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Amid rising energy costs, Italian cooks go old-school to save gas : NPR


Gloria Lucchesi cooks some local beans that she has prepared using cooking containers, on November 12, in San Casciano dei Bagni, Italy.

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Gloria Lucchesi cooks some local beans that she has prepared using cooking containers, on November 12, in San Casciano dei Bagni, Italy.

Valerio Muscella for NPR

SAN CASCIANO DEI BAGNI, Italy — Russia’s invasion of Ukraine — and its decision to reduce natural gas exports to Europe — has sent energy prices and utility bills soaring. Rising costs have forced many households to get creative to save money.

In this Tuscan town, some chefs have rediscovered the energy-efficient cooking box, a tool their grandparents used during the Second World War. An enterprising nonprofit here is producing useful — and stylish — insulated cans that use less gas than traditional Italian cooking.

Sheep graze on the steep hilltop pasture that surrounds this village. The animals are raised for meat, as their wool is of poor quality. But Filo & Fibra, a nonprofit cooperative, has found a way to use sheared wool.

Gloria Lucchesi stands in the yard of her home, on November 12, in San Casciano dei Bagni.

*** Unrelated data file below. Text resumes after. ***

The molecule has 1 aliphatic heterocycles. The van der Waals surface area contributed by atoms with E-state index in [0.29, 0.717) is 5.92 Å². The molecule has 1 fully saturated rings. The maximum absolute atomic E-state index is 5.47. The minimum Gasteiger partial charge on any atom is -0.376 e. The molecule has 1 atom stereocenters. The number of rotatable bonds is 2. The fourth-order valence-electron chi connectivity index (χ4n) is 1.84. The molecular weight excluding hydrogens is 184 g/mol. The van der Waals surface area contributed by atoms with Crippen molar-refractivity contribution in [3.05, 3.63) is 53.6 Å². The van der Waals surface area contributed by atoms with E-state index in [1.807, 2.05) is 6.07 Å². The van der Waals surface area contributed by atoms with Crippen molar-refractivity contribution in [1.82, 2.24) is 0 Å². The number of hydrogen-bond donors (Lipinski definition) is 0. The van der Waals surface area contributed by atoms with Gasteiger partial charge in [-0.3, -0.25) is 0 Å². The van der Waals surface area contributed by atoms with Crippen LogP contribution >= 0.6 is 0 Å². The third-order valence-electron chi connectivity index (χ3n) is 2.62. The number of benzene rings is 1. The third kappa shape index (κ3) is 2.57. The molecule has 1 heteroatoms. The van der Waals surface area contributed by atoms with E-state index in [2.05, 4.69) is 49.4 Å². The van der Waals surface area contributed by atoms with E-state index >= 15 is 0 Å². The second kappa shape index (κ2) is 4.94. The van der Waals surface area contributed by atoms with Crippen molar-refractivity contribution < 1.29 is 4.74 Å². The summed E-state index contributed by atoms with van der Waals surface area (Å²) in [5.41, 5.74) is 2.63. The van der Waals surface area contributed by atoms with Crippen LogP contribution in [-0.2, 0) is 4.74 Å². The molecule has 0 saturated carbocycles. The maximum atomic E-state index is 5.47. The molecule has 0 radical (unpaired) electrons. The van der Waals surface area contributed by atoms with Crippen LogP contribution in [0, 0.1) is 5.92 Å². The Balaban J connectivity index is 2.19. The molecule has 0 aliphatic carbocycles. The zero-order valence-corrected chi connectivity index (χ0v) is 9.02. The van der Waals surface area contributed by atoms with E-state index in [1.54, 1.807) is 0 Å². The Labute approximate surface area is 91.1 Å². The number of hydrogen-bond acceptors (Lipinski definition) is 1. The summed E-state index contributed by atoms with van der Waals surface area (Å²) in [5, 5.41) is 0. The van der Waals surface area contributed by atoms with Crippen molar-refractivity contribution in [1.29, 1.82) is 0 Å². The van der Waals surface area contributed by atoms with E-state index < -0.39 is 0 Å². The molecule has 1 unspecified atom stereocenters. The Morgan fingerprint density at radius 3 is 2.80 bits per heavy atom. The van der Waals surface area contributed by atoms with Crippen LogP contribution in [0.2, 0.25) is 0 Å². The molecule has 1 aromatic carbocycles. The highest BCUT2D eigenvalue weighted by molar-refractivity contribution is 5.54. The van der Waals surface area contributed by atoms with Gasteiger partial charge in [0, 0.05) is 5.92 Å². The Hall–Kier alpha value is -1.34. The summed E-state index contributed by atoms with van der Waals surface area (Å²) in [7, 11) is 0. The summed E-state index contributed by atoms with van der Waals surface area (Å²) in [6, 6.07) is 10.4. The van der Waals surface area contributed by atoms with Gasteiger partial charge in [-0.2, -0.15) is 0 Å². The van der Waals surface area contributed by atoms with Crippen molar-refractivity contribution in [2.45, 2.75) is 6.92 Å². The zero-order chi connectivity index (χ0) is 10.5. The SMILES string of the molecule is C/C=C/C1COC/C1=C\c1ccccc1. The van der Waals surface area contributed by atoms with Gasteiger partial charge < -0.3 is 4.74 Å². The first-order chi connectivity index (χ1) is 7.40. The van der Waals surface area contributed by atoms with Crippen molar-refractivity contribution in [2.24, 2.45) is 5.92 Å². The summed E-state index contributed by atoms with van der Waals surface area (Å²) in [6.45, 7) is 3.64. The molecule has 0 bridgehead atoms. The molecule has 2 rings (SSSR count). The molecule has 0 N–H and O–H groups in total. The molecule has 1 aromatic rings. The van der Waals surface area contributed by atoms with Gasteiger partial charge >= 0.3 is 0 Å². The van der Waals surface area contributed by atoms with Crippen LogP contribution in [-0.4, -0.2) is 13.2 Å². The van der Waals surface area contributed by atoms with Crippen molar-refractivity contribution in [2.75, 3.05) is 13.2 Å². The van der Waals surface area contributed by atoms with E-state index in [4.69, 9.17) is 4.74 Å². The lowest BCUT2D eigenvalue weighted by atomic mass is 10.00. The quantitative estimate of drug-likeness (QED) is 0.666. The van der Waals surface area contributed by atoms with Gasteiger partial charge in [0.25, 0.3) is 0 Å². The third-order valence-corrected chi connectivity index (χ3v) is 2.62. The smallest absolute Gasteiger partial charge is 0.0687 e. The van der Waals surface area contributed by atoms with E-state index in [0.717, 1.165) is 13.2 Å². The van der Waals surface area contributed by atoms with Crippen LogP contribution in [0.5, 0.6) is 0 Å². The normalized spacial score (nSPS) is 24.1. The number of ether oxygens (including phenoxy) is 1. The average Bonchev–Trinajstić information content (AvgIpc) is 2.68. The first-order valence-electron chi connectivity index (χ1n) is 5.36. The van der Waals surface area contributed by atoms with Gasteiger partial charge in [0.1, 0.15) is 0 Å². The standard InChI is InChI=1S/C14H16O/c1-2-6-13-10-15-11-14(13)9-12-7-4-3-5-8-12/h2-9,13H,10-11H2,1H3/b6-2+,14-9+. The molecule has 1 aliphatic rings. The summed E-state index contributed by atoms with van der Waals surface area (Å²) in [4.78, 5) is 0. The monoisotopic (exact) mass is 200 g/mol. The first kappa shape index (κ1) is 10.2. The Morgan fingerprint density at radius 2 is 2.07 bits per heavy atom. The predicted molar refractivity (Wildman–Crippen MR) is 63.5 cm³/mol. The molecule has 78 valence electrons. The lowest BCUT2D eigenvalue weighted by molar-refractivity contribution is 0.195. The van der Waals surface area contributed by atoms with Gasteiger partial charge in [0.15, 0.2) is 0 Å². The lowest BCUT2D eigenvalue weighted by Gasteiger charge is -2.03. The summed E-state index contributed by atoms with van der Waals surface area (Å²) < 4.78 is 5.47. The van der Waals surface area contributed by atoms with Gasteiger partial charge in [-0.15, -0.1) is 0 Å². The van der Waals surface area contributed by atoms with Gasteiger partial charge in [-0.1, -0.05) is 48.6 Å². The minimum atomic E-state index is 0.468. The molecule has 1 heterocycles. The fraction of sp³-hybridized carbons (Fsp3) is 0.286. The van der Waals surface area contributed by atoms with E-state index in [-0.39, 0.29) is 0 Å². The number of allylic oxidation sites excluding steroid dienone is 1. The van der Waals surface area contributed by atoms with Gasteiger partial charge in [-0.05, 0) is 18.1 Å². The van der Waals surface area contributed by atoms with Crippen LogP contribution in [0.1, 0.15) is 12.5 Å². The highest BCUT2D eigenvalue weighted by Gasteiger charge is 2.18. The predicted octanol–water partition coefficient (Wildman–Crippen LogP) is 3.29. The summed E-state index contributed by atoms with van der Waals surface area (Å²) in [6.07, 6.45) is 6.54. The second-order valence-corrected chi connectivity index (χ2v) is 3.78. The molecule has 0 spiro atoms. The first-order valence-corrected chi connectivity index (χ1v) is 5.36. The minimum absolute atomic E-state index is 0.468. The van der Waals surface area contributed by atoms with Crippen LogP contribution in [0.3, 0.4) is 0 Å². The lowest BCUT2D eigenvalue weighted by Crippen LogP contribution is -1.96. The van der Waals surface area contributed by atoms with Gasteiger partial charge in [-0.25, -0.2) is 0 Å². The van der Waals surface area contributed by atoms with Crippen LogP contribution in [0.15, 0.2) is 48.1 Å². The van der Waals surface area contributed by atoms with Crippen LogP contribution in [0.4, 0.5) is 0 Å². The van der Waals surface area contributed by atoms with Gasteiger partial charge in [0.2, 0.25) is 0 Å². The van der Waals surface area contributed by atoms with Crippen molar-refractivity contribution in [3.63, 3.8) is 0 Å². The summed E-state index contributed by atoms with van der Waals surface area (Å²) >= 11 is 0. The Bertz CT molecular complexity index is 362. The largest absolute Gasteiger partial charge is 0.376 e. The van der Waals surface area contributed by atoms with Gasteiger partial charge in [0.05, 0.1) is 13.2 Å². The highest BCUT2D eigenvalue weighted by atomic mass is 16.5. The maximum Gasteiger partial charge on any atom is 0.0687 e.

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Gloria Lucchesi stands in the yard of her home, on November 12, in San Casciano dei Bagni.

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Gloria Lucchesi, co-founder of Filo & Fibra – which means “yarn and yarn” – invited NPR to her big house on the outskirts of town to demonstrate one of the cooking boxes it made.

When Lucchesi pulled steaming hot metal pots out of some odd-looking boxes, she said she found a book filled with tips on saving energy and cooking in times of scarcity. . The book, published in 1941, belonged to her grandmother.

“My grandmother’s pamphlet describes what it calls a cooking box made of wood and lined with straw,” she said. “We realized that instead of straw, we could use local wool.”

Gloria Lucchesi shows the book where she found instructions for building cooking boxes. The pamphlet belonged to her grandmother, who used it to save energy during the Second World War.

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Gloria Lucchesi shows a cooking barrel, on November 12, in San Casciano dei Bagni.

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Filo & Fibra is producing two types of insulated boxes: one made from wood, the other from felt. Some have a stylish cotton design pattern on the outside. Each has a thick inner lining made from local wool.

The boxes are virtual portable ovens that use the convection properties of wool as a means of slow cooking.

You put your ingredients in a normal pot and put it on the stove, Lucchesi says.

“You can boil it for about 10 or 20 minutes, depending on the ingredients. Then you put the hot pot inside the insulated container and the cooking process continues slowly for several hours. It’s amazing! ” she speaks.

Gloria Lucchesi prepares some potatoes she cooked in a cooking box, November 12, in San Casciano dei Bagni.

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We ate in Lucchesi’s large kitchen and enjoyed delicious portions of lentils, beans and potatoes.

Filo & Fibra predicts that a family using a cooking box 20 to 30 hours a month will save up to $52 a year on gas bills.